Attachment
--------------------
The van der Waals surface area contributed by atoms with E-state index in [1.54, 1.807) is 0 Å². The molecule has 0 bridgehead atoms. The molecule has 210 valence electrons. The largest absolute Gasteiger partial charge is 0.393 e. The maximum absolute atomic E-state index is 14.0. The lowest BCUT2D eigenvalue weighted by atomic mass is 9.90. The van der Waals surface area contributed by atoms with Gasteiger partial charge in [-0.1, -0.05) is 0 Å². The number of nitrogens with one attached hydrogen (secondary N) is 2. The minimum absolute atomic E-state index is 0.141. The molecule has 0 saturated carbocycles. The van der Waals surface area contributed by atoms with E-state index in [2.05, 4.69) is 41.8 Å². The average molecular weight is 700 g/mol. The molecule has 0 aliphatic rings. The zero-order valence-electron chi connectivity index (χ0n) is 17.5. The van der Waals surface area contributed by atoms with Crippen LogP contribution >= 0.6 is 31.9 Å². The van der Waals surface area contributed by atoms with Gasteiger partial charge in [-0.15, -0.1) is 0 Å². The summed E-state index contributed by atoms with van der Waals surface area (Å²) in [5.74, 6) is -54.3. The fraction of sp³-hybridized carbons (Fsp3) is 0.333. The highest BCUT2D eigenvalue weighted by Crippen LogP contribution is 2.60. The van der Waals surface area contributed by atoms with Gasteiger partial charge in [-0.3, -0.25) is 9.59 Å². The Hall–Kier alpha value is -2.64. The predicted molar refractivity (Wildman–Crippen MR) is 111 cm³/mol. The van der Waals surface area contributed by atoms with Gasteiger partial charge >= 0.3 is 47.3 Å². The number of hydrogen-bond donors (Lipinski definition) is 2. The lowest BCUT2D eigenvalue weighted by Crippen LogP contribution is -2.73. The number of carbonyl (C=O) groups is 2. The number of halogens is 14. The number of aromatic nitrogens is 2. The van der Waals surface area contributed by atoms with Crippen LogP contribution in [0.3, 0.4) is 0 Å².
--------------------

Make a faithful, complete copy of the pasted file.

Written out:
The van der Waals surface area contributed by atoms with E-state index in [1.54, 1.807) is 0 Å². The molecule has 0 bridgehead atoms. The molecule has 210 valence electrons. The largest absolute Gasteiger partial charge is 0.393 e. The maximum absolute atomic E-state index is 14.0. The lowest BCUT2D eigenvalue weighted by atomic mass is 9.90. The van der Waals surface area contributed by atoms with Gasteiger partial charge in [-0.1, -0.05) is 0 Å². The number of nitrogens with one attached hydrogen (secondary N) is 2. The minimum absolute atomic E-state index is 0.141. The molecule has 0 saturated carbocycles. The van der Waals surface area contributed by atoms with E-state index in [2.05, 4.69) is 41.8 Å². The average molecular weight is 700 g/mol. The molecule has 0 aliphatic rings. The zero-order valence-electron chi connectivity index (χ0n) is 17.5. The van der Waals surface area contributed by atoms with Crippen LogP contribution >= 0.6 is 31.9 Å². The van der Waals surface area contributed by atoms with Gasteiger partial charge in [-0.15, -0.1) is 0 Å². The summed E-state index contributed by atoms with van der Waals surface area (Å²) in [5.74, 6) is -54.3. The fraction of sp³-hybridized carbons (Fsp3) is 0.333. The highest BCUT2D eigenvalue weighted by Crippen LogP contribution is 2.60. The van der Waals surface area contributed by atoms with Gasteiger partial charge in [-0.3, -0.25) is 9.59 Å². The Hall–Kier alpha value is -2.64. The predicted molar refractivity (Wildman–Crippen MR) is 111 cm³/mol. The van der Waals surface area contributed by atoms with Gasteiger partial charge >= 0.3 is 47.3 Å². The number of hydrogen-bond donors (Lipinski definition) is 2. The lowest BCUT2D eigenvalue weighted by Crippen LogP contribution is -2.73. The number of carbonyl (C=O) groups is 2. The number of halogens is 14. The number of aromatic nitrogens is 2. The van der Waals surface area contributed by atoms with Crippen LogP contribution in [0.3, 0.4) is 0 Å².